Japan has nine universities in the top 100 most innovative universities. Only the US has more.
In the fast-changing world of science and technology, if you're not innovating, you're falling behind.
That's one of the key findings of The Reuters 100: The World's Most Innovative Universities. Now in its second year, the list ranks the educational institutions doing the most to advance science, invent new technologies and help drive the global economy. Unlike other rankings that often rely entirely or in part on subjective surveys, Reuters relies exclusively on empirical data such as patent filings and research paper citations. Our 2016 results show that big breakthroughs - even just one highly influential paper or patent - can drive a university way up the list, but when that discovery fades into the past, so does its ranking. According to our findings, consistency is key, with truly innovative institutions putting out groundbreaking work year after year.
No university does that better than Stanford University, which once again tops the Reuters 100. Decade after decade, Stanford's students and faculty consistently innovate. Companies founded by Stanford alumni - including Hewlett Packard and Google - have not only become household names, but have upended existing industries and been the cornerstone of entirely new economies. A 2012 study by the university estimated that all the companies formed by Stanford entrepreneurs generate $2.7 trillion in annual revenue, which would be equivalent to the 10th largest economy in the world.
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Stanford held fast to its first place ranking by consistently producing new patents and papers that influence researchers elsewhere in academia and in private industry. Those are key criteria in the ranking of the world's most innovative universities, which was compiled with data from the Intellectual Property & Science division of Thomson Reuters. It's based on a methodology that focuses on academic papers (which indicate basic research performed at a university) and patent filings (which point to an institution's interest in commercializing its discoveries).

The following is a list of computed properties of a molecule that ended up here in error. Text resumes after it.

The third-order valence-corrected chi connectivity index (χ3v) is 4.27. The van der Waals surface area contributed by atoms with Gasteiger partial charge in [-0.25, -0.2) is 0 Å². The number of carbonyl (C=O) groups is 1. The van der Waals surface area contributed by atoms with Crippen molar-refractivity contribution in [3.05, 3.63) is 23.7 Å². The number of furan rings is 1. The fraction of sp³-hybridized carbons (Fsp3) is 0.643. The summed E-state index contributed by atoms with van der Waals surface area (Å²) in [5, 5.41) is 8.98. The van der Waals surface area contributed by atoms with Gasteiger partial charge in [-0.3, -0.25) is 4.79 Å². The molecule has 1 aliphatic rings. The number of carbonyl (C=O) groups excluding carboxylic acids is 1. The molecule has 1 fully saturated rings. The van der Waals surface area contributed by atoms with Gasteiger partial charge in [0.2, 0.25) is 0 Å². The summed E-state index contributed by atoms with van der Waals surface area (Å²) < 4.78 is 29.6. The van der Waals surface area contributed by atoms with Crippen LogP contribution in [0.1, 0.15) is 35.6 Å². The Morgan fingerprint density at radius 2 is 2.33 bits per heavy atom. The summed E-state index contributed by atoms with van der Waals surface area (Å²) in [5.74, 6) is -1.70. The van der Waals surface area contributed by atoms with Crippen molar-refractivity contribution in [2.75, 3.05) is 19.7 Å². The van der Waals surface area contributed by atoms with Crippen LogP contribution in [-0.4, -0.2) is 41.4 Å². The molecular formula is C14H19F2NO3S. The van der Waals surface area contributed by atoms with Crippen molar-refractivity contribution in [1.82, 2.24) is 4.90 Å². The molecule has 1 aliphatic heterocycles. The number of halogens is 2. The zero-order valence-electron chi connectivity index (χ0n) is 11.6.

The three highest-ranked universities on our list share Stanford's record of consistent innovation. Researchers at the Massachusetts Institute of Technology (ranked #2) were behind some of the most important innovations of the past century, including the development of digital computers and the completion of the Human Genome Project. Harvard University (ranked #3), is the oldest institution of higher education in the United States, and has produced 47 Nobel laureates over the course of its 380-year history.
But look further down the list and it's clear that innovation is a fickle thing. Take the case of Carnegie Mellon University, a private research university in Pittsburgh, Pennsylvania. When Reuters published its inaugural ranking of the world's most innovative universities in September 2015, CMU ranked #56. But in 2016 the university fell out of the top 100.
How did such a big change occur? The high quality of a Carnegie Mellon education hasn't changed: It's still regarded as one of the top universities in the United States, and its computer science program is often considered the best in the world. But in 2015 CMU's ranking got a big boost from a few blockbuster patents that are now more than a decade old.
One such patent, which described new biocompatible polymers that can be used in human patients for applications such as wound repair, was frequently cited by outside researchers as "prior art" in their own patent applications. It received 27 citations in 2008, more than any other CMU patent that year. But in subsequent years its influence dropped. Since Reuters' methodology only considers citations within a recent window of time, the 2016 ranking no longer includes this patent from 2008 and citations to it - and as a result CMU's big discovery doesn't have the same effect on its score. The university didn't do anything wrong to cause it to drop off the list, that's just the nature of innovation. One discovery can cause a sudden leap forward, and have an outsized impact on the world.